How does an artist decide when their songs are ready for the studio? If you have taken the time to hone your material, perhaps as part of a band or perhaps as a solo artist, you may be wondering how you can tell when you are ready to lay them down.
Read on for the common paths artists take when they decide to make recordings, as well as some tips on how to make the most of your studio time.
Generally, newer artists wait until they have a substantial collection of material to record before booking studio space wanting to make the most of what historically has been a pricey investment. However, it can take a lot longer than expected to get everything done to the standard it needs to be at. It also doesn’t have to be that expensive anymore to rent studio time. More companies are offering professional studio settings to emerging artists. For example, Pirate has Queens recording studios with discounted day rates meaning that it doesn’t have to be such a substantial investment, and artists can book bigger slots for the same price they would have paid traditionally.
A studio is different to a live performance as you can hear every detail on a microscopic level. This is because it is a controlled environment, and it can actually be helpful as artists can hear where their music is working and where it needs tweaking. As the microphones pick up more, it can be an especially testing experience for bands who may only discover what their bandmates truly sound like in the studio.
The arrangement is vital; it can make or break a song’s potential. A worse arrangement will distract the listener and draw them into the issues like tonal slashes. Sometimes a cluttered arrangement needs stripping back. Don’t overthink it initially; that is what playback is for. Sometimes emerging artists aren’t skilled in presenting their music in a way that compliments it the best, and that’s okay. That is what producers are for. Enlist help when you need it.
Most Artists have some rudimentary recording equipment at home, even if it is just a smartphone. Run through some of the songs you plan to record and watch or listen to them back to try and identify areas that need work to get the song tight; this will also help you be better prepared for the studio. If you plan to work with a producer, send them your home recordings and ask their opinions.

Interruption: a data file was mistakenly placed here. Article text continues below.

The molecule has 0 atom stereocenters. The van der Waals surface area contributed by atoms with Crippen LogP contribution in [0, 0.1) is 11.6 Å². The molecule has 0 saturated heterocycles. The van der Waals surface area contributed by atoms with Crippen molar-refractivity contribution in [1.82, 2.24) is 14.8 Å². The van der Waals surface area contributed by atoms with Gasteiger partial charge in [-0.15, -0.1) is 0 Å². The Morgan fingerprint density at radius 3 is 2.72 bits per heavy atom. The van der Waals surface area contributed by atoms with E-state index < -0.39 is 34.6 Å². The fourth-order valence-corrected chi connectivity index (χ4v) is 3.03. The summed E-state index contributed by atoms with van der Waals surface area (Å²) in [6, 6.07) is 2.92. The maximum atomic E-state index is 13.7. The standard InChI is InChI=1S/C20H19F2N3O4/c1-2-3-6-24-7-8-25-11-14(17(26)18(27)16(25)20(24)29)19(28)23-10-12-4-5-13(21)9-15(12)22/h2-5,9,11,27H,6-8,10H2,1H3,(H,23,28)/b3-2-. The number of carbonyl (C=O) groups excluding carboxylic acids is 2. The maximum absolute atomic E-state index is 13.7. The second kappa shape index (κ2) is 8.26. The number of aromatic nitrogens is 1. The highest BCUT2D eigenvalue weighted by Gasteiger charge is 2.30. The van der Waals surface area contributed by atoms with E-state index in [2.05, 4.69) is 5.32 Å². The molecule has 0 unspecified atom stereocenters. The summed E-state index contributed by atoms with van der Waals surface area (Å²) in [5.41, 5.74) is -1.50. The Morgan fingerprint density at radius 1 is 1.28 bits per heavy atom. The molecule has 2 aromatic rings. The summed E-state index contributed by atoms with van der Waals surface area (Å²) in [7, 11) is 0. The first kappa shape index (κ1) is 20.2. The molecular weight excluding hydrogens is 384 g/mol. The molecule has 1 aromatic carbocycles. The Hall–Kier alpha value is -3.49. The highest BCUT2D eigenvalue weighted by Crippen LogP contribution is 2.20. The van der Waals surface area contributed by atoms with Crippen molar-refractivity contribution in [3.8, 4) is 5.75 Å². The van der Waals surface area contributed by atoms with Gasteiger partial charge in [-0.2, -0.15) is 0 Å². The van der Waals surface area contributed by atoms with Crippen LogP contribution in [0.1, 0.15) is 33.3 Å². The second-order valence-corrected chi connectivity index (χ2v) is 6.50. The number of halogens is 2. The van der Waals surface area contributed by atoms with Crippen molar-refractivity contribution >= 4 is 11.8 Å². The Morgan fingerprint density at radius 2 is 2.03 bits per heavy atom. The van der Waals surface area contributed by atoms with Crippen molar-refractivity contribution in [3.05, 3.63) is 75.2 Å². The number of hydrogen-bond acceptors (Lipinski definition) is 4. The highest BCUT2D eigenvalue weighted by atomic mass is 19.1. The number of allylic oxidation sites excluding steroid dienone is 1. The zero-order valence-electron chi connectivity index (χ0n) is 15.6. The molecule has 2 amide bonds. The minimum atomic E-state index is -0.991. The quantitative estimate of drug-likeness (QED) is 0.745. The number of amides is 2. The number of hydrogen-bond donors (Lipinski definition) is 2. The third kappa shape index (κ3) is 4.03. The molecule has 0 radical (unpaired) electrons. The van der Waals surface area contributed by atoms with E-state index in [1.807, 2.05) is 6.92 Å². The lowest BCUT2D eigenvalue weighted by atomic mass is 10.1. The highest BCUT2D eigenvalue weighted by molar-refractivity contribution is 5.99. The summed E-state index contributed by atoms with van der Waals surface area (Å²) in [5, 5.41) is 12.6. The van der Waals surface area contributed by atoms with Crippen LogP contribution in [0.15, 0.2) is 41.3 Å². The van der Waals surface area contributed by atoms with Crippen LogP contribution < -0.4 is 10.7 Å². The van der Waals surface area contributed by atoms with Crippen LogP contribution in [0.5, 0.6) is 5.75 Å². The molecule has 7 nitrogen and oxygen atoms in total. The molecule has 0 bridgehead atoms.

A well-thought-out pre-production experience can ultimately save you time and money. Whether you work through it at home or consult a professional is all about making the best music. It gives you the best chance at making the record that you want to make.
Before stepping foot into a studio, you need to ask yourself a series of questions to make sure you will make the most out of your time. For many emerging artists, this money can come out of your own pocket, so it is important not to waste your time there.
● Firstly, it may seem obvious, but you need to ask yourself if you are ready to record your music on a personal level. Songwriting can be deeply personal, and if you have any doubts about your ability to lay down any of your tracks, you are not ready.
● Next, do you have a clear vision for the song or songs in mind? This is usually where pre-production comes in. All aspects of pre-production can help this vision but especially recording yourself at home and listening back. Live recordings from gigs can be helpful, but there is usually more going on, and it is hard to really listen to the music in detail.
● Do you have any references to help you communicate the vibe or feel you are going for? Sometimes, having a reference can help give a better idea to those you work with, like a producer or a sound engineer.
● Are you organised enough? Try to schedule your time, loosely of course, as there can be unforeseen delays. Organise the structure of your songs and jot them down to help you keep track of what needs recording and any changes that are made throughout the process.
● Lastly, how well do you know the material that you plan on recording? Can you play your part without any mistakes? Can you sing all the lyrics without a lyric sheet? Can you pick up the song from any section and play it through? Knowing the song inside and out can help save time, although mistakes will still likely happen, especially if you are nervous.
Making a demo or a record really is a collaborative effort. It requires teamwork. Whilst you are focused on making the music, you really need someone else who is focused on making the experience of the music the best it can be for listeners.